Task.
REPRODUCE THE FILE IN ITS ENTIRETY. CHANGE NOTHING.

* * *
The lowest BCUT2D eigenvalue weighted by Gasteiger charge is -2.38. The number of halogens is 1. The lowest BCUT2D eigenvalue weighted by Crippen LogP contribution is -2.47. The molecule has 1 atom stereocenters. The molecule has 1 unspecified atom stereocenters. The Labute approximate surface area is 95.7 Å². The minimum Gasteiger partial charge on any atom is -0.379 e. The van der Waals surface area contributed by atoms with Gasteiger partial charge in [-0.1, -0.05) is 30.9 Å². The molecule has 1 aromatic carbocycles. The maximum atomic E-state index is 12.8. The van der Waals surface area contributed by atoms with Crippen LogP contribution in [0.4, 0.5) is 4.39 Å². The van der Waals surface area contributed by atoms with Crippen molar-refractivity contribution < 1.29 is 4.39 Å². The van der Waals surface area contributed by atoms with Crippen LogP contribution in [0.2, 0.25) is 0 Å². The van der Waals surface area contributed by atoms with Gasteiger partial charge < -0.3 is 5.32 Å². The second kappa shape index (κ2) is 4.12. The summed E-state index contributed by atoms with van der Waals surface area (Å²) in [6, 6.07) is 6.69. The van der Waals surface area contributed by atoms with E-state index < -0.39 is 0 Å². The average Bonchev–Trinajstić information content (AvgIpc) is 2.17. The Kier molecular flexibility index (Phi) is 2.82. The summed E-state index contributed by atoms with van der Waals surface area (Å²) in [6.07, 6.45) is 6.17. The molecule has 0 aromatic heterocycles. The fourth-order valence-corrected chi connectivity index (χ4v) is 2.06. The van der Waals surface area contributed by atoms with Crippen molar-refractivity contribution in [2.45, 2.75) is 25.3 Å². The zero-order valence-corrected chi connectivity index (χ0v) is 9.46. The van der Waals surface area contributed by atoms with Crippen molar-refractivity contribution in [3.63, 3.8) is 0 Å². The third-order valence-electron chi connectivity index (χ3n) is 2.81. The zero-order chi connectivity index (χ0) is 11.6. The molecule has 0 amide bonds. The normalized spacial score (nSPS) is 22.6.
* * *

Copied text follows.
The lowest BCUT2D eigenvalue weighted by Gasteiger charge is -2.38. The number of halogens is 1. The lowest BCUT2D eigenvalue weighted by Crippen LogP contribution is -2.47. The molecule has 1 atom stereocenters. The molecule has 1 unspecified atom stereocenters. The Labute approximate surface area is 95.7 Å². The minimum Gasteiger partial charge on any atom is -0.379 e. The van der Waals surface area contributed by atoms with Gasteiger partial charge in [-0.1, -0.05) is 30.9 Å². The molecule has 1 aromatic carbocycles. The maximum atomic E-state index is 12.8. The van der Waals surface area contributed by atoms with Crippen LogP contribution in [0.4, 0.5) is 4.39 Å². The van der Waals surface area contributed by atoms with Crippen molar-refractivity contribution < 1.29 is 4.39 Å². The van der Waals surface area contributed by atoms with Crippen LogP contribution in [0.2, 0.25) is 0 Å². The van der Waals surface area contributed by atoms with Gasteiger partial charge < -0.3 is 5.32 Å². The second kappa shape index (κ2) is 4.12. The summed E-state index contributed by atoms with van der Waals surface area (Å²) in [6, 6.07) is 6.69. The van der Waals surface area contributed by atoms with E-state index < -0.39 is 0 Å². The average Bonchev–Trinajstić information content (AvgIpc) is 2.17. The Kier molecular flexibility index (Phi) is 2.82. The summed E-state index contributed by atoms with van der Waals surface area (Å²) in [6.07, 6.45) is 6.17. The molecule has 0 aromatic heterocycles. The fourth-order valence-corrected chi connectivity index (χ4v) is 2.06. The van der Waals surface area contributed by atoms with Crippen molar-refractivity contribution in [2.45, 2.75) is 25.3 Å². The zero-order valence-corrected chi connectivity index (χ0v) is 9.46. The van der Waals surface area contributed by atoms with Crippen molar-refractivity contribution in [3.63, 3.8) is 0 Å². The third-order valence-electron chi connectivity index (χ3n) is 2.81. The zero-order chi connectivity index (χ0) is 11.6. The molecule has 0 amide bonds. The normalized spacial score (nSPS) is 22.6.